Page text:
54. If it comes as a constant surprise each and every time something unexpected occurs, you’re not only going to be miserable whenever you attempt something big, you’re going to have a much harder time accepting it and moving on to attempts two, three, and four.
  55. Understanding how the media actually works is critical. Because editors depend on ignorance and media illiteracy to ply their trade. The fact that many readers expect fact checking, editorial oversight, and ethics actually makes it easier for the media to be lazy.
  56. Stoicism – and philosophy – are not the domains of idle professors. They are the succor of the successful and the men and women of action.
  57. If you ask most smart or successful people where they learned their craft, they will not talk to you about their time in school. It’s always a mentor, a particularly transformative job, or a period of experimentation or trial and error.
  58. My neighbors don’t care that I’m an author. It’s inherently ego-inhibiting.
  59. Being criticized in the media is a good problem to have – most of the time. It means you’re doing something that is at least interesting or cool or crazy enough to be noticed. It might not always feel good, but it’s usually better than the alternative of obscurity.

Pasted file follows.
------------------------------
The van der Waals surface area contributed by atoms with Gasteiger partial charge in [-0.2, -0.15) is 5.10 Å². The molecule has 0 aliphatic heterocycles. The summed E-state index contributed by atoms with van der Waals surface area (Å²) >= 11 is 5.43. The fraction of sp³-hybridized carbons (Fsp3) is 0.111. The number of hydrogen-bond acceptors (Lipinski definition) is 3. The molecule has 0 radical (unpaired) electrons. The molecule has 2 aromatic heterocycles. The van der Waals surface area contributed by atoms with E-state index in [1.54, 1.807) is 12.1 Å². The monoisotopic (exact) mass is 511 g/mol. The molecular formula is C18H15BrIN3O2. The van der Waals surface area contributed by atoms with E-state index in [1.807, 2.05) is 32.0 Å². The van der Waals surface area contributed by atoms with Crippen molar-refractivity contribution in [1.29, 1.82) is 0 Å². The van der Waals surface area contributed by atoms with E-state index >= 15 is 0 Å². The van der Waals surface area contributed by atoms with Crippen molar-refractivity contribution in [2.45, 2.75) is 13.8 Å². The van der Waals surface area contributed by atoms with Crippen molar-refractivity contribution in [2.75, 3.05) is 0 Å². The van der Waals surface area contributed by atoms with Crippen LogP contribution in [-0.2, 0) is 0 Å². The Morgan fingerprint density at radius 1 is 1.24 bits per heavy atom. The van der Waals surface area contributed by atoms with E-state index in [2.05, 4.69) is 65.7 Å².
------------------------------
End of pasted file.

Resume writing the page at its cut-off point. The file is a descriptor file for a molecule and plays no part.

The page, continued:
60. I don’t play videogames and generally think that online activism is a giant waste of time.
  61. In Los Angeles and other cities, being around immigrants is inspiring. They are touching the American Dream and reminding you how much you take it for granted.
  62. Like pretty much every other ambitious person, I always figured I’d eventually move to New York. It is, at this point, half-dream and half-obligation for people trying to do big things. It’s the American Dream inside the American Dream.
  63. One of the ironies of being with someone you really love for a long time is becoming completely incapable of handling stressful or difficult things by yourself.
  64. Do I regret how my life turned out? Of course not – not for a single second.
  65. As someone responsible for my own fair share of marketing stunts, I am suspicious and cynical – I’ll disclose that right up front.
  66. We need to separate marketing messages from content. We need to enforce a clear line between ‘editorial’ and ‘advertising.’
  67. The idea that only the swaggering, all-knowing, and ruthlessly ambitious succeed is a lie. One that has discouraged so many people with so much potential – and worse, encouraged many more to crash and burn.